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EU Countries Proposing Rules to Comply with BEPS Action Plan 

Global Tax Adviser


October 22, 2013


Michael Glaser
National Service Line Leader, Transfer Pricing


Both Ireland and Norway seem to be proposing legislation to comply with the OECD's intention to limit base erosion via interest deductions as detailed in Action Four of its Action Plan for dealing with Base Erosion and Profit Shifting (BEPS). This appears to be a trend that is happening in Europe with legislation following existing BEPS guidance. In their respective 2013 budgets, Ireland is proposing changes to company residence rules, while Norway intends to limit tax deductions of interest costs on certain intra-group loans.

Background - Action 4
The OECD presented their BEPS Action Plan on July 19, 2013 which is supported by Canada and the other G20 countries. The plan establishes the areas where action will be taken to deal with perceived tax avoidance structures and will likely lead to some fundamental changes to the way both tax structuring and transfer pricing are viewed by tax authorities.


Action 4 of the OECD's Action Plan states that the OECD will develop recommendations regarding best practices in the design of rules to prevent base erosion through the use of interest expense, for example through the use of related-party and third-party debt to achieve excessive interest deductions or to finance the production of exempt or deferred income, and other financial payments that are economically equivalent to interest payments. The work will evaluate the effectiveness of different types of limitations. In connection with and in support of this work, the OECD says it will also develop transfer pricing guidance regarding the pricing of related party financial transactions, including:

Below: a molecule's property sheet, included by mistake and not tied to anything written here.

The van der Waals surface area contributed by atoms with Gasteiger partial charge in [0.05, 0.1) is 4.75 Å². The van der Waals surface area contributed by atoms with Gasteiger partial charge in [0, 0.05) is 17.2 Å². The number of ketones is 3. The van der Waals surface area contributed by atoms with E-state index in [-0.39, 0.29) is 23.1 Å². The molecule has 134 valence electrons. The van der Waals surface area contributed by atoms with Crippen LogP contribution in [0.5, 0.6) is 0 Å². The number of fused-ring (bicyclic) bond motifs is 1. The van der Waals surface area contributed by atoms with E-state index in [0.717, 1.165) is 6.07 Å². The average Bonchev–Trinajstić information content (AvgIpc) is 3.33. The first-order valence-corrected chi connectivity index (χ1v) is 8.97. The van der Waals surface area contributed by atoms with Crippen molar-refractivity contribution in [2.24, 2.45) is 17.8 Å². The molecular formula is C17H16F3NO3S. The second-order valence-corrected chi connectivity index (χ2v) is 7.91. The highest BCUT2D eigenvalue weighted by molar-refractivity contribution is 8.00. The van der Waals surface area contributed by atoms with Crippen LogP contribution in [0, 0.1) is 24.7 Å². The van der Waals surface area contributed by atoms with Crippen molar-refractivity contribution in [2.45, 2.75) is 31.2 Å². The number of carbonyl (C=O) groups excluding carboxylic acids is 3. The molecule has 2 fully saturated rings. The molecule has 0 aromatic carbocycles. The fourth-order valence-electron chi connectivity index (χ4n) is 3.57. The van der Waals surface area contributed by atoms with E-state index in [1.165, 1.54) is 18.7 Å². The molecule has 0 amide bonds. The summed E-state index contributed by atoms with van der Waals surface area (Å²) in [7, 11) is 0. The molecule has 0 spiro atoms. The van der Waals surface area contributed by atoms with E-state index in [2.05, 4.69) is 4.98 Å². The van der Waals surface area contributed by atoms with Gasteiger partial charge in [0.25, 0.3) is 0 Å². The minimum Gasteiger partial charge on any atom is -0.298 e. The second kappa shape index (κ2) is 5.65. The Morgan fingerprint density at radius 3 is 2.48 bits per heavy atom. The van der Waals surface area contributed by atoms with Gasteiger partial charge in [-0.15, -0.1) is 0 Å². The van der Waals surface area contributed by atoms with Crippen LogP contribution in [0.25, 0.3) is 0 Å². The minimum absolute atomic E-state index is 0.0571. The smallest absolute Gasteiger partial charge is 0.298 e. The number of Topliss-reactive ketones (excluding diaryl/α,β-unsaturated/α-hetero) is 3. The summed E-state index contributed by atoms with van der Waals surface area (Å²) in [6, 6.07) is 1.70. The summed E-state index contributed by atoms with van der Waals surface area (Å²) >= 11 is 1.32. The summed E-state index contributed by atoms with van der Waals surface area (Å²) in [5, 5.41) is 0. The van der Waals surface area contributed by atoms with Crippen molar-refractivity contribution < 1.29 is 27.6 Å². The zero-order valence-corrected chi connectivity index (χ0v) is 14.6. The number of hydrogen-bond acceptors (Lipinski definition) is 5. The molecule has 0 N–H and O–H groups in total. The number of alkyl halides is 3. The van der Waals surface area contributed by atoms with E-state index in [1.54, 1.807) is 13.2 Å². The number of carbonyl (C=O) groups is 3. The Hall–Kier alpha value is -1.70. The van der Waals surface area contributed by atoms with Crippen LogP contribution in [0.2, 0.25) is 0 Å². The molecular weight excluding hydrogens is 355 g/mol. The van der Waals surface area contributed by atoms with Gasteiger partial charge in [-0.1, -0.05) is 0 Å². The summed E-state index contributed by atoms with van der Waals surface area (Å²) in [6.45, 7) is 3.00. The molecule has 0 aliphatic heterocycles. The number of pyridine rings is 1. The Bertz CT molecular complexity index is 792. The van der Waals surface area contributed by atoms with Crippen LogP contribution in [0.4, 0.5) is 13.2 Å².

• Financial and performance guarantees
  • Derivatives (including internal derivatives used in intra-bank dealings)
  • Captive and other insurance arrangements.


The OECD notes that this work will be co-ordinated with the work on hybrids and the controlled foreign corporation (CFC) rules.


In Ireland's recent 2013 budget, the Minister announced that the Finance Bill will include a change to company residence rules aimed at eliminating mismatches that may exist between tax treaty partners and that are used to allow companies to be "stateless" in terms of their place of tax residence.


Norway's' 2014 budget limits intra-group interest expense deductions to an amount that is 30% of taxable ordinary income, as adjusted for the value of tax depreciation and net interest expenses for tax purposes. This value approximates earnings before interest, taxes, depreciation and amortization (EBITDA). Hence, the calculation of the maximum deduction would be 30% of the taxable EBITDA (increased from the 25% limitation contained in the initial proposal in April 2013).

In addition, Norway proposes to increase the carryforward period to 10 years (from the five-year period contained in the April 2013 initial proposal). The proposed rule would also apply for interest expense costs on certain short-term loans (such as cash-pool arrangements).


These measures are effective January 1, 2014.


For more information, contact your KPMG adviser.







Information is current to October 22, 2013. The information contained in this publication is of a general nature and is not intended to address the circumstances of any particular individual or entity. Although we endeavour to provide accurate and timely information, there can be no guarantee that such information is accurate as of the date it is received or that it will continue to be accurate in the future. No one should act upon such information without appropriate professional advice after a thorough examination of the particular situation. For more information, contact KPMG's National Tax Centre at 416.777.8500

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